The new reality of Covid-19 testing
An evolving virus demands innovative diagnostic technologies.
In the spring diagnostics companies were warning that their Covid-19 test revenues had peaked, vaccination programmes having done much to halt the spread of the coronavirus. Since then the Delta variant, coupled with stubborn vaccine hesitance, has prompted another wave of infections, and demand for tests is once again on the up.
But the ways in which testing is employed have changed over the course of the pandemic. One of the crucial niches now is surveillance for yet more new variants – identifying potentially dangerous new strains as they emerge. And much work is going into technologies to predict how ill patients might become, and how long immunity might last.
One of the problems with which diagnostics groups must reckon is that the coronavirus is changing as inoculation levels increase.
“Vaccination adds a lot more evolutionary pressure,” Manoj Gandhi, senior medical director at diagnostics company Thermo Fisher Scientific, tells Evaluate Vantage. “What the vaccine will do is select for a strain that is more resistant.”
There is thus a pressing need for assays that can distinguish new forms of the coronavirus carrying novel mutations. Last month Thermo Fisher launched a test capable of picking out both the Delta and Lambda variants.
But Delta and Lambda are old news. Crucially, the panel can also be modified quickly and easily to detect the spread of newer variants – as soon as mutations in emerging strains are published, Thermo Fisher’s test can be tweaked to match, enabling the tracking of any new variant of concern.
“At some point, the virus will find a way to evade the vaccines. And that’s what we need to really worry about, because the vaccines need to be modified to the prevalent strains.”
Keeping an eye out for new variants is only one of the ways in which the Covid-19 testing landscape has changed from this time last year. Another technology that is being pursued determinedly by diagnostics groups is quantitative antibody tests, with the goal of determining how long immunity might last in convalescent patients or people who have been vaccinated, and therefore when booster shots might be needed.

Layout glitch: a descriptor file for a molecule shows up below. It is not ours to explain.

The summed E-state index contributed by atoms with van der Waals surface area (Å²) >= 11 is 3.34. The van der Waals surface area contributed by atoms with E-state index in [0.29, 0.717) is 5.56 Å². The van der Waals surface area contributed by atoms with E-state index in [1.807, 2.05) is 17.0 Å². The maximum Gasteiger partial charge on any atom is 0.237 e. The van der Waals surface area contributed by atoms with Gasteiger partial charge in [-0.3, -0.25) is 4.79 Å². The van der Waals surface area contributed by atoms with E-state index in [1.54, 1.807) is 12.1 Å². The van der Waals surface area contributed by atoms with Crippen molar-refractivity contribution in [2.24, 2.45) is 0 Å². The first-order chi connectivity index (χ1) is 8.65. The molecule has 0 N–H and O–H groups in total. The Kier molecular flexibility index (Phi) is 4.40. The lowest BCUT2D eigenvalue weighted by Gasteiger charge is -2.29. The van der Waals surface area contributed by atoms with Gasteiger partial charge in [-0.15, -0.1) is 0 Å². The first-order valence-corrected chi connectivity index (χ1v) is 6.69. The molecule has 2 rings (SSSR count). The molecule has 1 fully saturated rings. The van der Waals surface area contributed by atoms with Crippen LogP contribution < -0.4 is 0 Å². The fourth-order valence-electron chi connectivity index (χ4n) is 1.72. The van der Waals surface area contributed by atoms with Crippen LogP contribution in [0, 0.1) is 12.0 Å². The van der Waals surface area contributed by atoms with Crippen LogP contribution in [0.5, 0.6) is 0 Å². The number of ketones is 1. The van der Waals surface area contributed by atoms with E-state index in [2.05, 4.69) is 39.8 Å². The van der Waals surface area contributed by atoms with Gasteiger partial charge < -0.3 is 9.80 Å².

“The question is, after vaccination, people are producing high antibody titres – but how much of a titre is needed so people are protected?” says Christoph Pedain, head of point of care diagnostics at Siemens Healthineers, which is at the forefront of this research.
While Healthineers has developed a test that can accurately determine an individual’s antibody levels, this is only part of the puzzle. Both Mr Pedain and Mr Gandhi stress that no link has been proven between the presence of Covid-19 antibodies and immunity from infection, even 18 months into the pandemic.
Levels of antibodies are highly variable person to person, and a level that confers immunity on one person might not be high enough for another, Mr Gandhi explains. “It all depends on a person’s age and underlying disease. It’s a complicated field rather than just a cut off per se,” he says. Another wrinkle is ensuring the test detects neutralising antibodies in particular.
Healthineers, however, has been working towards squaring this circle. A year ago it began a collaboration with the CDC and the European Commission to identify the minimum antibody levels necessary for a person to be considered immune. The initiative also aims to produce a standardised test, capable of working on everyone, that can certify immunity post-vaccine or post-infection – and tell when it has worn off.
This effort is still ongoing, Mr Pedain says, though he is unable to say when it might yield results.
From diagnostic to prognostic
More imminent is testing that can assess patients presenting at hospital to determine how severe their symptoms might become. In July the small private group Memed obtained European approval for such a test, and Healthineers has released an algorithm for its diagnostic instruments that works similarly, though it assesses different biomarkers to Memed’s test.
This kind of testing is going to become more widespread, Mr Pedain says. But he says that severity prediction is most necessary in unvaccinated or partially vaccinated people – as vaccination levels rise, it might gradually become less useful.
Diagnostics companies are clearly still innovating even as the coronavirus outbreak starts to shift from the pandemic to the endemic phase. Perhaps this is a hedge against falling demand for the simple, bread-and-butter PCR, antigen and antibody tests that did so well throughout 2020.
If so, it might be an unnecessary one. In the past few weeks companies including Becton Dickinson and Quidel have reported a sudden increase in demand for their basic tests as case numbers rise again. A combination of relatively simple diagnostics and newer, more sophisticated technologies will be necessary for some time yet.